San Francisco

Tom Holland

Lanyon Gallery

When the importance of symbols first opened the arts to a new kind of consciousness, a symbol was believed to have an immediate correspondence to a physical entity. Klee first, then Gorky, Johns, Motherwell, Adolph Gottlieb, David Smith and many of the pop artists have shown that the information a symbol releases depends heavily upon the way the work of art is organized and that symbols are not universals. Information as organization is fast becoming the most important visual idea in this country.

Holland re-shapes perceptual habits with a vengeance. He exposes the idea of landscape as a cliche by means of peepholes in a black canvas. Gears, arrows, crosses, diamonds, circles and coils are stockpiled to form design units in monochrome paintings. These are played off against a violent technique which consists of semi-circular grooves cut into thick paint with his fingers. Any prior meaning these symbols may have possessed is discarded as they become part of a balance of tension. In his latest canvases Holland introduces vivid color and correspondingly reduces the quantity of signs. Balance is evidently essential to his statement: Either symbols oppose the swirling technique on a neutral field or technique opposes color and the simple sign (e.g., a diamond) is used as a battleground. His gouaches, denied tactile effects because of the medium, are very colorful and show clearly that he is master of the tensions he is able to invoke.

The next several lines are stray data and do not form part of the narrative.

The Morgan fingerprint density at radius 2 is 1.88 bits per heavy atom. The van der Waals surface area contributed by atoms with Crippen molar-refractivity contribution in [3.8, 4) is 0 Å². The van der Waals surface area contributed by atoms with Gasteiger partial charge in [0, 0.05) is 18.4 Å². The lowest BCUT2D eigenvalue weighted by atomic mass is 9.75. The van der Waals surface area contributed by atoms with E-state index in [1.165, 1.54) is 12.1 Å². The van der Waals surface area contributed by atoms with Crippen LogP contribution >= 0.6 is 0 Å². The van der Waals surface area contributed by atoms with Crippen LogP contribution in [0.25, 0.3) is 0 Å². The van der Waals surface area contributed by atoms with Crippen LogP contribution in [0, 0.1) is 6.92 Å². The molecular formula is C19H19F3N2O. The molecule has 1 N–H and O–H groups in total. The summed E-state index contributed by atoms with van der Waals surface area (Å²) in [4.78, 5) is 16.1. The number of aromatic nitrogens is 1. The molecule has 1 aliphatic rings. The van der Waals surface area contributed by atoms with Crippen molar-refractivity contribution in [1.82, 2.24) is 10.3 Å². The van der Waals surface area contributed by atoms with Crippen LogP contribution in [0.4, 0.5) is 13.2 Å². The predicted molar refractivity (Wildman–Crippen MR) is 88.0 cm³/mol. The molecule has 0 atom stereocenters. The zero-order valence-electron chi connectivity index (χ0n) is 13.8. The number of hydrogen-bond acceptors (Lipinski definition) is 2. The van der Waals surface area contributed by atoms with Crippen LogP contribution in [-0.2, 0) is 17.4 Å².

Holland is an artist with a flair for the monstrous, but with an ability to control it that is startling, since he is only twenty-six. Yet every canvas remains exciting (and every one in this show is good). Hopefully, this talent will soon cease to be merely a local item.

Joanna C. Magloff